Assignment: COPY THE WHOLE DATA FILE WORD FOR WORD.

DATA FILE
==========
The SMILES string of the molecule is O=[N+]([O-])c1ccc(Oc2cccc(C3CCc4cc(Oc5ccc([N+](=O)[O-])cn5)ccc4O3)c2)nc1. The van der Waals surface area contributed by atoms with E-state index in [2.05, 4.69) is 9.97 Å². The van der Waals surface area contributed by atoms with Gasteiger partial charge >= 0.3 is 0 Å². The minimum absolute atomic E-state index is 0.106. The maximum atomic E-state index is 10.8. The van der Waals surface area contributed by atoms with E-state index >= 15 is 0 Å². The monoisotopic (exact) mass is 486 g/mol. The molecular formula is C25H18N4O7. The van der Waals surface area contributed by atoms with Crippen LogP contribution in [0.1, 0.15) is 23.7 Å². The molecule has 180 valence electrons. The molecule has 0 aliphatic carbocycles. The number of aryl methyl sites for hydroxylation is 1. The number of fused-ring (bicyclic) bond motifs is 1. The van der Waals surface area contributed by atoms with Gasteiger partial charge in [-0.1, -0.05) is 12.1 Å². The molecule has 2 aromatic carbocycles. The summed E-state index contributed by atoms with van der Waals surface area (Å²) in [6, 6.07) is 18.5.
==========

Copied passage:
The SMILES string of the molecule is O=[N+]([O-])c1ccc(Oc2cccc(C3CCc4cc(Oc5ccc([N+](=O)[O-])cn5)ccc4O3)c2)nc1. The van der Waals surface area contributed by atoms with E-state index in [2.05, 4.69) is 9.97 Å². The van der Waals surface area contributed by atoms with Gasteiger partial charge >= 0.3 is 0 Å². The minimum absolute atomic E-state index is 0.106. The maximum atomic E-state index is 10.8. The van der Waals surface area contributed by atoms with E-state index >= 15 is 0 Å². The monoisotopic (exact) mass is 486 g/mol. The molecular formula is C25H18N4O7. The van der Waals surface area contributed by atoms with Crippen LogP contribution in [0.1, 0.15) is 23.7 Å². The molecule has 180 valence electrons. The molecule has 0 aliphatic carbocycles. The number of aryl methyl sites for hydroxylation is 1. The number of fused-ring (bicyclic) bond motifs is 1. The van der Waals surface area contributed by atoms with Gasteiger partial charge in [-0.1, -0.05) is 12.1 Å². The molecule has 2 aromatic carbocycles. The summed E-state index contributed by atoms with van der Waals surface area (Å²) in [6, 6.07) is 18.5.